Posted by: Greg B. at August 1, 2006 08:57 AM

Tim: You make a good point about risk-aversion and social stigmas on failure. Such attitudes and behaviors are deep-seated and not easily changed.

Greg: The relative advancement of mechanical harvesting in various countries is not an area in which I have knowledge. However, it's news to me that the U.S. building industry is notoriously inefficient -- do you have comparative statistics on that? Former McKinsey director William Lewis argued just the opposite in his book "The Power of Productivity" -- see James McCormick's review from a few months ago on this very site at http://anglosphere.com/weblog/archives/000268.html

Posted by: Peter Saint-Andre at August 1, 2006 10:50 AM

+Mecahnical harvseting in viniculture? I don't understand the refernece in connection with Japan, ahich has no wine industry, but I can certainly see why you might insist on hand harvesting of grapes if you had any hope of getting any level of quality. But America has had plenty of experience with mechanical harvesting. I remember inedible, horrible tomatoes on the market whose only possible good point was that a machine could pick them within mashing them.

OTOH, come to think of it, one of our on-going agonies just now is cheap immigrant labor in agriculture

Posted by: Jim at August 1, 2006 12:40 PM

Sorry, the larger question was lost in my too casual reference to the wine and housing industries. My general point is that where labor is scarce and expensive, businesses have an incentive to invest in labor-saving technology. Graham's pro-migration argument is too general: migrants with particular skill sets helped build Silicon Valley, not immigration in general.

BTW, acquiring "any level of quality" in grape harvesting is not dependant on hand picking. The Australians more than hold their own using machines: http://www.iwsc.net/resultsWine.cfm

Posted by: Greg B. at August 1, 2006 04:33 PM

Glad to hear that the Australians have cracked the code n machine picking of grapes. We all benefit from that!

Posted by: Jim at August 2, 2006 04:18 PM

"most subsequent immigrants were attracted by the entrepreneurial opportunities of the New World. Americans have thus by and large self-selected for entrepreneurship"
I suppose you're intentionally excluding Black Americans, who didn't exactly self-select. But do you not realise how many white immigrants were pushed rather than pulled?
Transported convicts and paupers from Britain in the colonial period (mainly to the southern colonies; see eg Moll Fanders).
Paupers and orphans sent from Europe on one-way tickets.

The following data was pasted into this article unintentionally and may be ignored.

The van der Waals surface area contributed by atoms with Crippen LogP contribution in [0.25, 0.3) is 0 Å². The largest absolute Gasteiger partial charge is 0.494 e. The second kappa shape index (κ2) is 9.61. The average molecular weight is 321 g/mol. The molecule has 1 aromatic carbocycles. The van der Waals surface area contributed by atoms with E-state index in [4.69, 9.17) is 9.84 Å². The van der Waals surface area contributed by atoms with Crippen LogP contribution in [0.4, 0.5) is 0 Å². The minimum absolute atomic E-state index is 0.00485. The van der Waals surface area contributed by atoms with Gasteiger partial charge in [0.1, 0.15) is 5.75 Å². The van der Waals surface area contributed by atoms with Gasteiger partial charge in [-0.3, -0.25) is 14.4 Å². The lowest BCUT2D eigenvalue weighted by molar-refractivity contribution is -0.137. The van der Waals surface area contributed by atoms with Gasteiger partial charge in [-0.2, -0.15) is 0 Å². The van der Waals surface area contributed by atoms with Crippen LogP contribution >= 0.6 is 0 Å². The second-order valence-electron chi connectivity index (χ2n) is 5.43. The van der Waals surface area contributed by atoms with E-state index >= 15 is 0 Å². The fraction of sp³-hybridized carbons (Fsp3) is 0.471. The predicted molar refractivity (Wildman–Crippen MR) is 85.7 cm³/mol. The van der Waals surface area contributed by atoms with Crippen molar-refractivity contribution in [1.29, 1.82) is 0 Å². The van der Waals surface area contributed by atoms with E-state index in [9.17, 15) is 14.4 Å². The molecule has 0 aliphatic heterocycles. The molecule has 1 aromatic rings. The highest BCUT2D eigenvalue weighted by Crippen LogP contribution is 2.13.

The Famine Irish - selected for emigration by British rule in Ireland.
Most of the voluntary immigrants c1900 were motivated by the misery of the lower classes in southern and eastern Europe, or driven out by pogroms etc. Even when there was more choice, the emigrant was often chosen by the family as one who wouldn't be missed. For the majority of immigrants the "American Dream" was of not starving to death, or of making a living wage as an unskilled labourer.

Posted by: John of London at August 3, 2006 09:36 AM

John is right about all those groups he discusses, and more to the point, people descended from those groups are as entrepreneurial in the US as any others.

Even most migrants form Central America or Mexico are not exactly entrepreneurial, but they are ambitious enough to leave their misery for some kind of better life, entrepreneurial or not. That may be enough ambitiousness to make them entreprenurial after a generation or two.

Posted by: Jim at August 4, 2006 03:05 PM

Some historical perspective would help.

My impression is that entrepreneurialism was in decline in America from, say, the stock market crash of 1929 to roughly the late 1970s. This was an era of growth of huge organizations. Then there was a sharp turn-around in attitudes, and start-ups became highly fashionable in the 1980s and 1990s, before fading slightly in this decade.

Some of this had to do with changes in government policy, such as the capital gains tax cuts of 1978. My vague theory is that the tax cuts of 1978-1983 were important both for increasing incentives and for, more generally, signaling that the government had shifted from being suspicious of businessmen in the 1970s to being supportive in the 1980s. This boosted what Keynes would call the "animal spirits" of businessmen. (This was analogous to the effect of Deng's contemporary statement in China: "To get rich is glorious.")

Another cultural shift that encouraged entrepreneurialism was the 1960s hippie revolt against the "organization man." This began to have economic consequences in the late 1970s with the rise of long-haired entrepreneurs like Jobs and Wozniak of Apple.

Elite immigration played a helpful role in the entrepreneurial boom But the vast growth of unskilled labor didn't do much for the economy. For years I've been looking for examples of any of California's 12 million Mexican-Americans playing a significant role in California's Silicon Valley, and I've finally found one -- the new ceo of #2 chipmaker AMD. But he's close to being the exception that proves the rule. Similarly, Mexican-Americans play almost no role whatsoever in California's other main entrepreneurial industry, Hollywood.

Medium skilled immigrants have taken over a lot of small businesses, but the overall effects on the economy are limited. They don't create a lot of jobs for other Americans because their clannishness encourages them to mostly hire relatives and fellow countrymen.

Posted by: Steve Sailer at August 5, 2006 02:48 AM

America entrepreneurship is easy because the goverment encourages it, and risk taking of indiviuals in America is a great thing. On the question of Immigration? We need more workers in a lot of low skilled industries because a lot of people want the desk job, or the blue collar jobs that pull over 50k a year.

Posted by: gizzy at August 6, 2006 01:12 AM